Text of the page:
The usual morning routine (incl. breakfast) takes about two hours for the three of us. But, once everything was in order we had a final farewell up at the lookout to Uluru. Still looking like a prop at a pantomime, we couldn’t believe we were here or how beautiful a solitary rock could be. It was a striking image growing further away in distance as we drove back down the highway.
We stopped at the service station near Mt. Conner lookout. The view from the yard was pretty awesome as we waited for the attendant to come out and unlock the handles. Not connected to the tills inside the shop, the whole transaction is carried out at the pump and we were on our way after more extortionately priced fuel would safely get us to Kings Canyon. At the only other stop en route for the bathroom, there was the most beautiful pet cockatoo in the tree outside the restaurant. Charlie was able to say ‘Hello’ and we contemplated stuffing him under a t-shirt and taking him with us. But, we arrived at Kings Canyon Resort, without our feathered friend and without a booking on the system. Ninjas sorted the whole situation out as I stayed in the car, nobody wanted to unleash the Kraken.
A breather and a spot of lunch in the room and we headed off for the afternoon. The yawning chasm of Kings Canyon in Watarrka National Park is one of the most spectacular sights in central Australia. Despite the map depicting a steep climb at the beginning of the trail and several AED’s, Emergency Call Radios and First Aid boxes dotted along the route we knew we could do it. The steep climb was the start of the 6km loop of the Kings Canyon Rim Walk. The canyon delivered better views the higher we climbed to the top of the cliff and we weren’t expecting it to get much better than that… but it did. Meandering through the beehive sandstone formations, over plains of rippled sandstone, past trees scorched and twisted from fire and through sections alive with vegetation the walk itself was slow going because we were taking so many photos. Then, we emerged from the honeycomb maze to start viewing the canyon from the middle of a cliff wall and the sheer drop.We traversed the new (and not burned down) metal bridge to Cotterills Lookout. It gave the most impressive view down the canyon with the height giving an eagle view of the creek below. It was also, when viewed from the other side of the rim, undercut and sticking out precariously with very little rock supporting it underneath. That wasn’t a very comforting thought to find out later on. However, until then, ignorance was bliss and the Garden of Eden, down a fleet of stairs was equally blissful. A lush pocket of ferns, prehistoric cycads (plants that have survived from the time of the dinosaurs) and red leaf gum trees surround a tranquil pool. Pooling on top of an impermeable layer of slate, giving life to plants and animals in the area, the pocket of serenity was worth the extra walk down. Tracey and I returned up the stairs to catch up with Katherine who was still recovering from over-doing it with what I think is a cold. We didn’t take as many photos on the last stretch of the walk. Namely we were filling up our memory cards with very similar photos of orange stone, also because it was slowing us down and we could see the storm clouds rolling in on the horizon. Not sure if it was going to hit us or not, the rumbling thunder echoed through the paths and the wind howled, giving a careful warning of what could happen if one was not prepared or cautious. So when we passed a family where the son had twisted his ankle we were eager to help and make sure everyone was down off the walk before any bad weather hit. I had a Panadol in my purse which was greatly appreciated and we caught up with the girls and told them to wait for mum and dad. When everyone was together we promised to wait at the car park until they were down safely. We didn’t do much in the end, but when the rain came and went and they came strolling (and hopping) towards the shaded hut in the car park they were grateful that we waited for them.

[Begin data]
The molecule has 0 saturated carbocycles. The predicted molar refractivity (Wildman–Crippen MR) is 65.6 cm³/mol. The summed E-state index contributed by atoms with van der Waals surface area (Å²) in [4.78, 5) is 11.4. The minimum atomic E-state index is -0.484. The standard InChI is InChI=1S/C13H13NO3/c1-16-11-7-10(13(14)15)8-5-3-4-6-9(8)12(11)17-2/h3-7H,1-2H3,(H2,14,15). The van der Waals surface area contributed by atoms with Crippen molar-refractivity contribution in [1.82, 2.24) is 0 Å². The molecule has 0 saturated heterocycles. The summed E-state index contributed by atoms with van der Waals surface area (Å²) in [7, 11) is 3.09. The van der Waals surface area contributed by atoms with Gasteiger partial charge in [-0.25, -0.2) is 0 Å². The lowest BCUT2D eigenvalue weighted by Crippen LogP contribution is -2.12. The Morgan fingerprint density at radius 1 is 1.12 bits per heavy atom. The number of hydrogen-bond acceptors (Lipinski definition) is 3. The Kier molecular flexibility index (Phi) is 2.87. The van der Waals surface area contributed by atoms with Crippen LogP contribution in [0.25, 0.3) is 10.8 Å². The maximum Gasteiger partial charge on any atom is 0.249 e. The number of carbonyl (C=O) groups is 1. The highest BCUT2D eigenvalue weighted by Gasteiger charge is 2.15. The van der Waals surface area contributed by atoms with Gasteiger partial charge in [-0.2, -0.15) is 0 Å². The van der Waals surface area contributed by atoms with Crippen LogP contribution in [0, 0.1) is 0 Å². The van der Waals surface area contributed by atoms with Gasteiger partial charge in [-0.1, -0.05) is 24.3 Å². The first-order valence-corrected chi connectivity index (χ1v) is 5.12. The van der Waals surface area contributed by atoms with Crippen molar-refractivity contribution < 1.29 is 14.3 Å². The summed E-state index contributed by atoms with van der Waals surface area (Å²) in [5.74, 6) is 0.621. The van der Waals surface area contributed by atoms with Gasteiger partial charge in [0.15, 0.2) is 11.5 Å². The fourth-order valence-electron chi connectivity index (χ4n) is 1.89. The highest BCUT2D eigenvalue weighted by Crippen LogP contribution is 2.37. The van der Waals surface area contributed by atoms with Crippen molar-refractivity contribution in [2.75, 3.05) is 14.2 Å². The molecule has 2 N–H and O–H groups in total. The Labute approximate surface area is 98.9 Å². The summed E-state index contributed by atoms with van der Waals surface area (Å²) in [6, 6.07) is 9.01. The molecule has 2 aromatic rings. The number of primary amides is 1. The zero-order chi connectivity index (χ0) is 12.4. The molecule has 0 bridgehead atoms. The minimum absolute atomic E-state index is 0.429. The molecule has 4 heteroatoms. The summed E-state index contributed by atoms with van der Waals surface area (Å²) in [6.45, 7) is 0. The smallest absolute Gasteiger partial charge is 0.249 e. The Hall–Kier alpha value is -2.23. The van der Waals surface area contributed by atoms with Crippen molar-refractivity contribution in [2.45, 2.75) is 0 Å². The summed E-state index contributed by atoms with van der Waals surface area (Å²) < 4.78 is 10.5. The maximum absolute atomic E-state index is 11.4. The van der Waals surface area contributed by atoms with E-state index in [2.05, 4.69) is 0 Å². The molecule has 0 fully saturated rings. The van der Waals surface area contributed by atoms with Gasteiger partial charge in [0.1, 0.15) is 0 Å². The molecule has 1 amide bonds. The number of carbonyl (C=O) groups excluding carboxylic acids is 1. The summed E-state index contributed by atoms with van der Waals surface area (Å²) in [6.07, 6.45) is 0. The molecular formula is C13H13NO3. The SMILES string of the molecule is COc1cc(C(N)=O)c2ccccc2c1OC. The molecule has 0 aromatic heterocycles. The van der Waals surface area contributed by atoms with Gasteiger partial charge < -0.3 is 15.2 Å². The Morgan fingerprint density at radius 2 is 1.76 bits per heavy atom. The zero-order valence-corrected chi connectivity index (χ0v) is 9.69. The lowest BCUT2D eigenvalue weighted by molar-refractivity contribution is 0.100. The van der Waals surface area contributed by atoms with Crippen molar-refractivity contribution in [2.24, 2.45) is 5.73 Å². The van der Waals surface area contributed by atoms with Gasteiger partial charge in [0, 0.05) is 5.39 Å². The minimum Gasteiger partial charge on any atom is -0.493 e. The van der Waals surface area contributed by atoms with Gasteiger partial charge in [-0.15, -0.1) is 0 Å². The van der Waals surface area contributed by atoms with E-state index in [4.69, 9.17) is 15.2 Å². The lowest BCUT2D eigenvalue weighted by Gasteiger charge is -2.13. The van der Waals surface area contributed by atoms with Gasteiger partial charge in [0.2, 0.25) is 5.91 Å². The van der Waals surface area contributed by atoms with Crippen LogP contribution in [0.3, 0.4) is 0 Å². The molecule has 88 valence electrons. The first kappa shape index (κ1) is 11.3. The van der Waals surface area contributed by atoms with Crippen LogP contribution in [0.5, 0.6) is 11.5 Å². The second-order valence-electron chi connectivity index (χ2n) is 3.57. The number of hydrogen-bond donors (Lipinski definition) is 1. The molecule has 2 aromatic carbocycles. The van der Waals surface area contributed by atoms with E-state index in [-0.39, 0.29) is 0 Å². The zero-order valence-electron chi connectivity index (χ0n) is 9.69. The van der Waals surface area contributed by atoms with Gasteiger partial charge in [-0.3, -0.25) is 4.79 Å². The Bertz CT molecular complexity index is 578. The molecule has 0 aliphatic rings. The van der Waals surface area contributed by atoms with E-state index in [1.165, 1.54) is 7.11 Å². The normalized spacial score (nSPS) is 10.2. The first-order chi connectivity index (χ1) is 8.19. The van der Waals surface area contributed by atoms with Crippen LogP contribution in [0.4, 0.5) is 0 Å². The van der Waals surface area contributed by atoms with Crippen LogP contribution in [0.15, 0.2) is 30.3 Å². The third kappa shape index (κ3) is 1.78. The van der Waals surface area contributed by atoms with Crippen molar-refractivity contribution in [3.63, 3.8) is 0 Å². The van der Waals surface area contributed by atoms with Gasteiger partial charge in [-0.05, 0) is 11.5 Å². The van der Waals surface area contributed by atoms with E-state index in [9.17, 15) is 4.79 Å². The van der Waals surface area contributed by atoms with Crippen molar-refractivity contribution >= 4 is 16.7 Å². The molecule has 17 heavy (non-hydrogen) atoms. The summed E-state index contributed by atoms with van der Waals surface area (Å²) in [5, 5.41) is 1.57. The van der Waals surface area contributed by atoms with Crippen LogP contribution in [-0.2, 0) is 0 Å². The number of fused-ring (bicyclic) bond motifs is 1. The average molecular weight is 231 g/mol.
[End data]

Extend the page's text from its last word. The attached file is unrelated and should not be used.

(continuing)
The viewing area for the sunset behind the lodges was cramped and lacking the promised pop-up bar. Everyone milled around watching the canyons in the distance change slowly to a deep red. I have lost the ingenuity to describe the colours in different ways, but imagine that today’s scene was the transformation of an element in a toaster turning from a dull black to a warm orange. These hills changed from a pale yellowy orange with trees and bushes dotted along the slopes to one alive and vibrant, an intoxicating reddy orange that captivated the soul. It was a rare occasion where I was more transfixed with the view cast by the sunset rather than watch the sun set behind the hills and a bright sky. Plus, I didn’t even take a single photo and lived in the moment. Fortunately, Tracey did…Over to the ‘Thristy Dingo’, it was amazing to see how busy the dinner service was. The Ninjas enjoyed their first bottle of wine and I sipped a bit at the fruit cider before taking it back to the room and enjoying it with a film. Roll forward two hours when they stumbled back to the room, ‘Shitfaced’, and regaling tales of heckling the singer and kids coming up to give them goodnight kisses. I don’t know what antics happened and to be honest, what happens in the outback stays in the outback. Kat and I had some noodles and watched poor Tracey convince herself she could watch a film, passing out with Chicken Crimpys and the iPad on her bed. I should have taken it as a sign that Katherine would be the same with her passing out only a few minutes in to an episode of Friends.
Sunday 21st August 2016